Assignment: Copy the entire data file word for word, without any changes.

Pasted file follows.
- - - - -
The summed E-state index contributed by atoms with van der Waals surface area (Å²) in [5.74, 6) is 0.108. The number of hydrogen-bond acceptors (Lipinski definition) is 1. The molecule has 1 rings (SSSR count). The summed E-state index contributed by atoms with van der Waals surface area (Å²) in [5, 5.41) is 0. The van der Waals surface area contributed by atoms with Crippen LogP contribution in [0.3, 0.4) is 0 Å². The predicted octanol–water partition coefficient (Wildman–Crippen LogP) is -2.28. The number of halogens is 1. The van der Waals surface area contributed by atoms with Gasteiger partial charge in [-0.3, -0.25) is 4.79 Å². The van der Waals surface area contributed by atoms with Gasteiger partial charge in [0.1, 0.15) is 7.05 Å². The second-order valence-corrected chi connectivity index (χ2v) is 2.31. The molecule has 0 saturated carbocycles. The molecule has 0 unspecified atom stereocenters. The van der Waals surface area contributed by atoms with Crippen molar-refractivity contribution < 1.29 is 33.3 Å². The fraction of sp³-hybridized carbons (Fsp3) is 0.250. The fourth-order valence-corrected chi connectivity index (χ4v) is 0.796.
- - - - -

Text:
The summed E-state index contributed by atoms with van der Waals surface area (Å²) in [5.74, 6) is 0.108. The number of hydrogen-bond acceptors (Lipinski definition) is 1. The molecule has 1 rings (SSSR count). The summed E-state index contributed by atoms with van der Waals surface area (Å²) in [5, 5.41) is 0. The van der Waals surface area contributed by atoms with Crippen LogP contribution in [0.3, 0.4) is 0 Å². The predicted octanol–water partition coefficient (Wildman–Crippen LogP) is -2.28. The number of halogens is 1. The van der Waals surface area contributed by atoms with Gasteiger partial charge in [-0.3, -0.25) is 4.79 Å². The van der Waals surface area contributed by atoms with Gasteiger partial charge in [0.1, 0.15) is 7.05 Å². The second-order valence-corrected chi connectivity index (χ2v) is 2.31. The molecule has 0 saturated carbocycles. The molecule has 0 unspecified atom stereocenters. The van der Waals surface area contributed by atoms with Crippen molar-refractivity contribution < 1.29 is 33.3 Å². The fraction of sp³-hybridized carbons (Fsp3) is 0.250. The fourth-order valence-corrected chi connectivity index (χ4v) is 0.796.